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4-09-2008 @ 12:28PM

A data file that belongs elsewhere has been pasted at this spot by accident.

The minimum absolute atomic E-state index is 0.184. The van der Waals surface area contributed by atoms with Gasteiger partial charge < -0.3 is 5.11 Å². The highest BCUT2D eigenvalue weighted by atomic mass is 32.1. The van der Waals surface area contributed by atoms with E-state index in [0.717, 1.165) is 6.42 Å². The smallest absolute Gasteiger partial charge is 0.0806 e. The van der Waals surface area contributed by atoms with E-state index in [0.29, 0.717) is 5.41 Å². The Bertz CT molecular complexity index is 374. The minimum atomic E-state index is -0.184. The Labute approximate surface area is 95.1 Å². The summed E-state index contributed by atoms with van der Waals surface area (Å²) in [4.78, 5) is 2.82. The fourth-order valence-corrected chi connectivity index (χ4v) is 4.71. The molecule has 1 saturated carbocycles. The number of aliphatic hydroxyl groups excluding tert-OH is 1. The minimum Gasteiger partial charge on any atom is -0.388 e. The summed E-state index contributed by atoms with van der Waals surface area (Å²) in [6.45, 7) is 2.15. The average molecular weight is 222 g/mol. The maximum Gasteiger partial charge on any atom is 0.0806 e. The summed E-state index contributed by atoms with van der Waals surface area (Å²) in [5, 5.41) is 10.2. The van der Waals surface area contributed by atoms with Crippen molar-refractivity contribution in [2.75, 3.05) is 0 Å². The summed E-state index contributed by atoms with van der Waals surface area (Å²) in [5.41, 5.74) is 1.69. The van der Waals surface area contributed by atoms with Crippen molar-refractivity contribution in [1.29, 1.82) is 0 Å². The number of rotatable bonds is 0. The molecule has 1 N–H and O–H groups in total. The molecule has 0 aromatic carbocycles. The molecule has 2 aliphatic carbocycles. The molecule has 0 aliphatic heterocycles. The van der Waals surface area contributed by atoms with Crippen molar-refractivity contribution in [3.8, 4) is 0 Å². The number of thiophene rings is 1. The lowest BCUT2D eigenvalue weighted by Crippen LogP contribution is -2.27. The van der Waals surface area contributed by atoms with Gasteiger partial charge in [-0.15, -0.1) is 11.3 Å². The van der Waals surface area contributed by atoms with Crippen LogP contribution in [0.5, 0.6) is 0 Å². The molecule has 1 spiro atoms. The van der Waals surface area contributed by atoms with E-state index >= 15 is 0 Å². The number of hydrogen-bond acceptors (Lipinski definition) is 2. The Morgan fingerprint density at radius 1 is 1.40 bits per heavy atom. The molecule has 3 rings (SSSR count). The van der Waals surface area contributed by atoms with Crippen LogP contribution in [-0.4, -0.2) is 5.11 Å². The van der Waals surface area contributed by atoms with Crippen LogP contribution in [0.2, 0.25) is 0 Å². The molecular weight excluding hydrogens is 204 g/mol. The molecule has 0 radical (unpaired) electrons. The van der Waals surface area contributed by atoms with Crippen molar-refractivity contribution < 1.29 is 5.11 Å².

The issue is that you pay to play, but in doing so you promise to adhere to Blizzard's rules and their rulings when you break said rules. If you get caught manipulating the game to your favor in a way that someone somewhere in Blizzaerd with authority deems is not allowed, you suffer the consequences. Your fifteen dollars doesn't allow you to do whatever you want. In this situation, roleplayers have specific realms on which to play the game as they want. Certain rules (though, honestly, they're treated more as guidelines these days) were established in order to maintain some sort of standard for roleplaying. These very simple rules included: selecting character names that not only adhere to basic WoW naming conventions but are also suitable roleplaying names; avoiding discussion of game mechanics in most public venues (/s and /y in particular); and conducting yourself in character in those public venues. These are extremely simple rules and shouldn't adversely affect your gameplay if you're not a roleplayer. However, failing to adhere to those rules do adversely affect roleplayers, which is why they are in place..The problem is that in failing to enforce these rules regularily and consistently, the norm has seemed to stray from what seems to have been Blizzard's purpose for these realms. At this point, people consider rules that aren't enforced to not be rules at all. What's the point of adhering to a rule if there are few repurcussions in failing to do so? This is why I made a number of suggestions of these that I think would help in another article on this site. First off, if there already aren't (and I don't think that there are), there should be regular GMs to roleplaying realms that have an understanding of roleplaying mechanics and basic conventions. These GMs should enforce the rules by the standards of the players on that realm: what might be acceptable on one server may be a gross faux pas on another. If rules are to be self-policed, that also means that they are probably left to the discretion of the community to determine what is an infraction. Regular assigned GMs on roleplaying servers would have the intimate knowledge required to determine what is norm and what is not based on their experience on that server in the past. It will also give the server the opportunity to build a rapport with the people servicing them. I know that from my experiences on a free Ultima Online server, there were staff members we knew of, spoke to, and communicated with on a regular basis. They were as much a part of the community as our friends: they spoke on the forums, hosted events, and made their presence known. Of course, this was a server with hundreds most of the time and maybe somewhere over a thousand unique users in its heyday, but the number of GMs would have to scale to the server population.Secondly, I honestly believe that infractions should be publicly discussed or displayed somewhere. A lot of the work that the staff does flies under the radar and so the general feeling of the roleplaying community is that Blizzard does not care about our plight. This isn't exactly true, having taken the opportunity to speak with a couple of staff members during the course of a number of pages. However, their policy of not discussing pages involving other people leaves the community with feeling like nothing is being done. While they shouldn't release names, perhaps some sort of authority figure could post basic stats of what they've done. This would be a wonderful opportunity for a regular GM with experience with the realm to get further interaction with the community. He could, for example, point out that so many name infactions were reported and so many were changed; perhaps based on these numbers, he could further explain that many complaints were unfounded, that this is a problem on the realm and so more information should be disseminated, and so on.Anyways, random musings from a fellow roleplayer.
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